PLEASANT VIEW — A controversial proposal to turn an undeveloped parcel of land in Pleasant View into a high-end housing development has been rebuffed by city leaders.
A pair of real estate agents working with the owners of the 28-acre piece of property off 4300 North just north of 500 West high on Pleasant View’s bench had sought a rezone of the land, enabling the development to move forward. But the Pleasant View City Council on Tuesday rejected the request in a unanimous voice vote after numerous residents spoke against the change.
As is, the current A-5 zoning designation on the land allows for construction of a home for every five acres of property, or five houses in all on the land in question, owned by the Robert and Ruth Christofferson Family Trust. The owners had sought change to RE-20 zoning, which permits higher density development, and had envisioned a 34-home subdivision.
In the latest skirmish in Weber County over development, however, foes expressed concern that the proposed development would hurt the supply of groundwater and create more traffic. And though the Pleasant View Planning Commission last month recommended going forward with the rezone in a 5-2 vote, council members ultimately said no.
“I just at this point can’t see changing the zoning with the information we have,” said Councilman Steve Gibson.
Councilman Ken Francis expressed concern about overdevelopment on the steep land. “How dense do we want to make that hillside?” he said.
The concerns among the project ran the gamut.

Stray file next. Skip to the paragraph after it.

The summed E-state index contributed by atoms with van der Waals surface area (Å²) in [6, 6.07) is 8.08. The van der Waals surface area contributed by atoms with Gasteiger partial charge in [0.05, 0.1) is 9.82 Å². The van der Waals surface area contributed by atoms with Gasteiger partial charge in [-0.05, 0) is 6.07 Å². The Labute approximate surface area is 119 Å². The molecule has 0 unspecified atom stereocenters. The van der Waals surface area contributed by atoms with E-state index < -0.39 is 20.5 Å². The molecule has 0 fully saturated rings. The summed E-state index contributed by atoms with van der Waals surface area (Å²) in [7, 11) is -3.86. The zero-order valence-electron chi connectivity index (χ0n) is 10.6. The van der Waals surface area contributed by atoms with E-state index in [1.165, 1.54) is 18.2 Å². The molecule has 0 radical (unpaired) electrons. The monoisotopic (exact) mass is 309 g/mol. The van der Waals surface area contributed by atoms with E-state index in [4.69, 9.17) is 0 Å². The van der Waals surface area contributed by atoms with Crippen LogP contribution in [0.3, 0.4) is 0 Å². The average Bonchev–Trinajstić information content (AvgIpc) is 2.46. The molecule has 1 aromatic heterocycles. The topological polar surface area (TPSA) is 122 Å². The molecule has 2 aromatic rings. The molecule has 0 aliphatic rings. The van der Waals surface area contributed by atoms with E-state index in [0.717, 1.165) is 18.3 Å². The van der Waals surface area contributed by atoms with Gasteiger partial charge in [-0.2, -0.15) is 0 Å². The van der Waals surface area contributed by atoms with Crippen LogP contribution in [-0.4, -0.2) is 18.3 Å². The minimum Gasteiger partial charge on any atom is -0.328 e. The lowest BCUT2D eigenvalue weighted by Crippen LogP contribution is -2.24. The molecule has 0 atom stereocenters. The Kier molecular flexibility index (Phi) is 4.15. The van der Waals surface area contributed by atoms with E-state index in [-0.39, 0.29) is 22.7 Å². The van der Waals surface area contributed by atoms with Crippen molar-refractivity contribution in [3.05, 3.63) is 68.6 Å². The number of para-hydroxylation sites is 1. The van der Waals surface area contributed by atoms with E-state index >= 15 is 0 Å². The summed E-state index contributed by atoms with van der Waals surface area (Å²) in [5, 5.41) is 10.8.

Glen Ames said more rooftops and driveways would result in more water getting into the stormwater system and less filtering into the ground, harming the area’s water supply. “We need this recharge area on the bench,” he said.
John Sutton, a dark skies advocate, lauded the lack of glare in Wadman Nature Park just east of the proposed development site and warned that new homes would create more light pollution. “We are raising a generation of children who have never seen a dark sky at night,” he said.
Others expressed concern that the new development would hamper the ability of wildlife to access Wadman, reducing its charm, and that the resulting increase in car traffic would be disruptive.
Robert Christofferson Jr., whose father and mother are the namesakes for the trust that owns the undeveloped land, expressed affection for the property, owned by several generations in his family. “That land’s important to us. I just want people to know that land will be well taken care of,” he said.
In defending the rezone, though, he noted that his father had long envisioned half-acre housing development on the land.
Though housing may still be developed on 5-acre plots, Don Mendenhall, one of the real estate agents who pushed for the rezone, said it wouldn’t be financially feasible to build a road network to serve just five homes. He had envisioned houses in the $600,000 price range, in harmony with other homes in the area.
Marilyn Rees, the other real estate agent aiding the Christofferson family, said what comes next has yet to be determined. “We’ll talk with the family, see what they want to do,” she said.
The divide on the Pleasant View development plans echoes the division many other growth proposals around Weber County have generated as expansion continues at a rapid pace.